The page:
Utahns want the state prison site in Draper transformed into a vibrant community that generates jobs and offers access to mass transit and new parks and trails.

Newly released survey findings on the Point of the Mountain also indicate residents want the 700 acres of soon-to-be-vacated land to be developed in a sustainable way that doesn’t worsen air pollution.

In mid-September, state officials announced they were stepping up planning for what may be the most valuable piece of real estate in Utah right now. They have enlisted hundreds of experts in five working groups to study the plan and are poised to hire consultants to write a master document for land use at what they are now calling “The Point.”

The state Point of the Mountain State Land Authority will now add input from nearly 2,838 residents who were part of a month-long poll on the site’s future uses. The panel of government officials aims to complete its master plan sometime next year, in advance of the prison being relocated to the western fringes of Salt Lake City and the old buildings in Draper being razed in 2022.

The public vision, it turns out, matches closely what many state leaders already had in mind.

“We are encouraged to see that the input we received from the thousands of Utahns who participated in this survey is consistent with our vision,” The Point Executive Director Alan Matheson said in a statement.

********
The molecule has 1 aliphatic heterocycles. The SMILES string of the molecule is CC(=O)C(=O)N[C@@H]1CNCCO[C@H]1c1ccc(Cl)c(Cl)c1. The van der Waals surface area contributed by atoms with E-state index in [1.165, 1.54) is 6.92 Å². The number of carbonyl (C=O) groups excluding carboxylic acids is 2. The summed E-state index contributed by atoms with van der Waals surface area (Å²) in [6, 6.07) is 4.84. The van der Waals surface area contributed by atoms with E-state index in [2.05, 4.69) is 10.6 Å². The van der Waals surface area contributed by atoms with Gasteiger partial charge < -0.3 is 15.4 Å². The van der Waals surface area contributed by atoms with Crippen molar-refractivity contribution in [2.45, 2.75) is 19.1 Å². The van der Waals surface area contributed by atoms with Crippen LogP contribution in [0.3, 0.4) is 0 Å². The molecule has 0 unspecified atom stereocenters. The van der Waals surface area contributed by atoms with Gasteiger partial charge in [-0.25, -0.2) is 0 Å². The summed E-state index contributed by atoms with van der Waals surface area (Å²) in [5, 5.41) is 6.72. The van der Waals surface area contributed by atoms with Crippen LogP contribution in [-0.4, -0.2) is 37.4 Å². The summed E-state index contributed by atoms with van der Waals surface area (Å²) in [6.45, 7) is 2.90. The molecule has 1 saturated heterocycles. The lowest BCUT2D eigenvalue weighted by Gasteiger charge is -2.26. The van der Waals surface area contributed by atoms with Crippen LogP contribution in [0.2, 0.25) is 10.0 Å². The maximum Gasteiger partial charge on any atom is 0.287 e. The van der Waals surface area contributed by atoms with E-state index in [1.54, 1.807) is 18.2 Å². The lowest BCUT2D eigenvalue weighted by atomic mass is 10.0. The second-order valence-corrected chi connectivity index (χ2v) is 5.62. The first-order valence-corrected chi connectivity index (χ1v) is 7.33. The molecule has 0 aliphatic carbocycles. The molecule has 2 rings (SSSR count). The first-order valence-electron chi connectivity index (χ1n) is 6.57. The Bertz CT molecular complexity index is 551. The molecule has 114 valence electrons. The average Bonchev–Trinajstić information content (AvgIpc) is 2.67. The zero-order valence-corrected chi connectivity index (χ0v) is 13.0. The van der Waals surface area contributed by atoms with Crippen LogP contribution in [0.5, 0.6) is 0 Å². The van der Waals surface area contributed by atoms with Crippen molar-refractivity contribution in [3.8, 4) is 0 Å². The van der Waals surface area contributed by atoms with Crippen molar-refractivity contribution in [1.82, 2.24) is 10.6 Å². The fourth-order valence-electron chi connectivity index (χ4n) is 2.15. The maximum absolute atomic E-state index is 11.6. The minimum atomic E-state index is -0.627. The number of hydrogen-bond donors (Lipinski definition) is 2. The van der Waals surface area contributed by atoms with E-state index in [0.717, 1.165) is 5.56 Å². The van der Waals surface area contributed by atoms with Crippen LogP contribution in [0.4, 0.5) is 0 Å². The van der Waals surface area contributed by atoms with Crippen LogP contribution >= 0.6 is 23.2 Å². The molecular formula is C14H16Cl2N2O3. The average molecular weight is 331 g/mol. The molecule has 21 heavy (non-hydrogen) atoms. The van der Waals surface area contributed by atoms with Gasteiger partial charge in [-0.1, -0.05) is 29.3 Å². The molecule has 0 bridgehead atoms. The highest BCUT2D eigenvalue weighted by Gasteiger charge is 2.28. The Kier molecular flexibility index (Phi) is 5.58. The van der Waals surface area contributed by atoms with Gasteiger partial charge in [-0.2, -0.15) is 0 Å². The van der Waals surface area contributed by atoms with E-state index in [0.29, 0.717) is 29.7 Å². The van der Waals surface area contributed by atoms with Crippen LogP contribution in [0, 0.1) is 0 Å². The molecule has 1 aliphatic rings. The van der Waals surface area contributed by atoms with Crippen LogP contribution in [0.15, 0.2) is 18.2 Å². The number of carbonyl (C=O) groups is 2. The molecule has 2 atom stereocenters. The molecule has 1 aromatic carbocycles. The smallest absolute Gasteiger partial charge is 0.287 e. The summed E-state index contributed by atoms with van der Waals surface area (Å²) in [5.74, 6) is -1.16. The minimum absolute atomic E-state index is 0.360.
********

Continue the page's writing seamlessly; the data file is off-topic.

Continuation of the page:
Participants said bettering air quality, protecting the environment and enhancing mobility through the area were of high importance. The public also wants development of The Point — perched next to Interstate 15 in a corridor rife with new technology companies — to make creating parks a high priority, according to poll results.

A sizable majority of survey participants said The Point should feature a system of interconnected parks, open spaces and trails to connect residents with recreational opportunities.

The project should also bring new housing, the survey found, along with commercial centers near to where residents work in order to reduce traffic. And it should also have the types of housing that best match the needs of people who will live there, the poll found.

The public also likes the idea of creating a commercial district, devoted to innovation that boosts the state economy, the survey found.

Poll questions did not ask about preserving portions of the existing 70-year-old prison, though the idea is being pursued by historic preservationists, longtime Draper residents, former prison workers and advocates for inmates. Dozens of comments submitted along with the poll, however, cited preservation as a goal.

“This is such an amazing opportunity to preserve an important piece of Utah history,” one commenter wrote — although a few referred to the prison as an eyesore that needed to be demolished outright.

Officials with the Point of the Mountain State Land Authority said they had issued requests to three world-renown planning firms for more information, out of 12 that had submitted proposals to help write The Point master plan. One will be hired by the end of the year, they said.